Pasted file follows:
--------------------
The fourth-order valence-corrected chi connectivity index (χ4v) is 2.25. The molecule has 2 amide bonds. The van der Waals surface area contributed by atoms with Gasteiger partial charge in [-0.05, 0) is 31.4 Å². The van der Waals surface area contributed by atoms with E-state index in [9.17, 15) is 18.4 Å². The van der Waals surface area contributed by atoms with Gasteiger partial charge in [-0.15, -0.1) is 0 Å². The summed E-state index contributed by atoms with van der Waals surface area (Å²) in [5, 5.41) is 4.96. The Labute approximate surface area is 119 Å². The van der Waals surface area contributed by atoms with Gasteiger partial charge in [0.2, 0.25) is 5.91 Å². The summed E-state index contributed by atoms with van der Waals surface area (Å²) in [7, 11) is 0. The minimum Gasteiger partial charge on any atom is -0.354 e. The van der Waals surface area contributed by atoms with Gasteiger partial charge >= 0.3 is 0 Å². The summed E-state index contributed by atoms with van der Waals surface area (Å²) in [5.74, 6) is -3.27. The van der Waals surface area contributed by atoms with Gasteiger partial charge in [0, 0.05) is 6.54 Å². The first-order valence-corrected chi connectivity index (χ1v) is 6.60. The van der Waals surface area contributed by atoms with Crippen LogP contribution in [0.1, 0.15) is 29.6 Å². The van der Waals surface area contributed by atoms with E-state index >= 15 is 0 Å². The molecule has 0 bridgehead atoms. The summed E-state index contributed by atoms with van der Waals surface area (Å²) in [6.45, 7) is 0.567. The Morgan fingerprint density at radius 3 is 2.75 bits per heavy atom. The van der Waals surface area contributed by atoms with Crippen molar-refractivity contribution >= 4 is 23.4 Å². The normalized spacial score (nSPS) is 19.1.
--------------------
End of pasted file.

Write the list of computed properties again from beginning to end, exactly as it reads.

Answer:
The fourth-order valence-corrected chi connectivity index (χ4v) is 2.25. The molecule has 2 amide bonds. The van der Waals surface area contributed by atoms with Gasteiger partial charge in [-0.05, 0) is 31.4 Å². The van der Waals surface area contributed by atoms with E-state index in [9.17, 15) is 18.4 Å². The van der Waals surface area contributed by atoms with Gasteiger partial charge in [-0.15, -0.1) is 0 Å². The summed E-state index contributed by atoms with van der Waals surface area (Å²) in [5, 5.41) is 4.96. The Labute approximate surface area is 119 Å². The van der Waals surface area contributed by atoms with Gasteiger partial charge in [0.2, 0.25) is 5.91 Å². The summed E-state index contributed by atoms with van der Waals surface area (Å²) in [7, 11) is 0. The minimum Gasteiger partial charge on any atom is -0.354 e. The van der Waals surface area contributed by atoms with Gasteiger partial charge >= 0.3 is 0 Å². The summed E-state index contributed by atoms with van der Waals surface area (Å²) in [5.74, 6) is -3.27. The van der Waals surface area contributed by atoms with Gasteiger partial charge in [0, 0.05) is 6.54 Å². The first-order valence-corrected chi connectivity index (χ1v) is 6.60. The van der Waals surface area contributed by atoms with Crippen LogP contribution in [0.1, 0.15) is 29.6 Å². The van der Waals surface area contributed by atoms with E-state index >= 15 is 0 Å². The molecule has 0 bridgehead atoms. The summed E-state index contributed by atoms with van der Waals surface area (Å²) in [6.45, 7) is 0.567. The Morgan fingerprint density at radius 3 is 2.75 bits per heavy atom. The van der Waals surface area contributed by atoms with Crippen molar-refractivity contribution >= 4 is 23.4 Å². The normalized spacial score (nSPS) is 19.1.